Here are some essential factors to consider before planning your trip to Bhutan:
Visa and Entry Requirements
All tourists, except for citizens of India, Bangladesh, and the Maldives, need a visa to enter Bhutan. You must book your trip through a licensed Bhutanese tour operator or an international partner, who will assist with the visa application process. Visas are issued upon payment of a daily tariff that covers accommodation, transportation, meals, and an experienced guide.
The daily tariff is mandatory for most international tourists (excluding India, Bangladesh, and Maldives passport holders) and ranges from $350 to $500 per person per day, depending on the time of year and the size of your group. This fee covers your accommodation, meals, transportation, guide, and entrance fees to sites. While it may seem expensive, it helps ensure sustainable tourism and support for local services.
Best Time to Visit
Bhutan experiences four distinct seasons, and the best time to visit depends on your preferences and interests. Spring (March to May) and autumn (September to November) are the most popular seasons due to pleasant weather and numerous festivals. Summer (June to August) is the monsoon season, while winter (December to February) can be quite cold, especially in higher elevations.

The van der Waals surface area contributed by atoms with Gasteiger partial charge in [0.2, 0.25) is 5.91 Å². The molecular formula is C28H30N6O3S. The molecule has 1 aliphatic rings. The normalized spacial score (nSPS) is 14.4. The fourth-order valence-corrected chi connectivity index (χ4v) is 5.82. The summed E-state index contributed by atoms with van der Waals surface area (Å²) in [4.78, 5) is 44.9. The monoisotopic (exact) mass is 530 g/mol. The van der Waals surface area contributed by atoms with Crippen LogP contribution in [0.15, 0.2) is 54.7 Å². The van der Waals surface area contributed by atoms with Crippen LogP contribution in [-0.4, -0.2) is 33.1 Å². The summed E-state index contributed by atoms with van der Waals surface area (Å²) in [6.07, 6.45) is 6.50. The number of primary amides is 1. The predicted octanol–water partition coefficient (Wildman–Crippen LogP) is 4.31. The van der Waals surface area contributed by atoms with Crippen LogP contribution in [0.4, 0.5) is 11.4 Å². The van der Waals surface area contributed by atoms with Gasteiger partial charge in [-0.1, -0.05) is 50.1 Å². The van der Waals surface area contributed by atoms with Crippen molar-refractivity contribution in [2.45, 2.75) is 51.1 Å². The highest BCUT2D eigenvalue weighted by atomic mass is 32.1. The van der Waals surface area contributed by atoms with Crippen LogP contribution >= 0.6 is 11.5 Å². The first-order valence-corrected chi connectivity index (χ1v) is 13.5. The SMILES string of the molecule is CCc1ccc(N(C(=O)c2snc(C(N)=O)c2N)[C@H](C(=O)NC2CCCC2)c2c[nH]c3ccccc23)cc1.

Paro International Airport is the primary gateway to Bhutan, with flights from cities like Bangkok, Kathmandu, Singapore, and Delhi. Druk Air and Bhutan Airlines operate these flights. Overland travel is also possible from India through the border towns of Phuentsholing, Gelephu, and Samdrup Jongkhar.
Vaccinations and Health
There are no mandatory vaccinations for Bhutan, but it's a good idea to consult with your doctor before your trip. Recommended vaccinations may include Hepatitis A, Hepatitis B, Typhoid, and Tetanus. If you plan to trek at high altitudes, consider discussing altitude sickness prevention with your doctor.
It's highly recommended to obtain travel insurance that covers medical expenses, emergency evacuation, and trip cancellation or interruption. Ensure your policy covers activities such as trekking, if you plan to do so.
Currency and Money
The currency of Bhutan is the Ngultrum (BTN), which is pegged to the Indian Rupee (INR). Indian Rupees are widely accepted in Bhutan, except for the INR 500 and 2,000 notes. Credit cards are accepted at some hotels and tourist shops, but it's a good idea to carry enough cash, as ATMs are limited and may not always be reliable.
Culture and Etiquette
Bhutan is a deeply spiritual and conservative country. Be respectful of local customs and traditions, dress modestly when visiting religious sites, remove your shoes before entering temples, and avoid taking photographs in restricted areas.
Bhutan uses 230V, 50Hz electrical supply, and the power sockets are type D and F. It's a good idea to carry a universal adapter to ensure compatibility with your electronic devices.
Internet and mobile phone coverage are available in most urban areas, but the connection can be slow and intermittent in rural regions. If you need a reliable internet connection, consider purchasing a local SIM card upon arrival.
By considering these factors and planning accordingly, you'll be well-prepared for a memorable and enjoyable journey to Bhutan.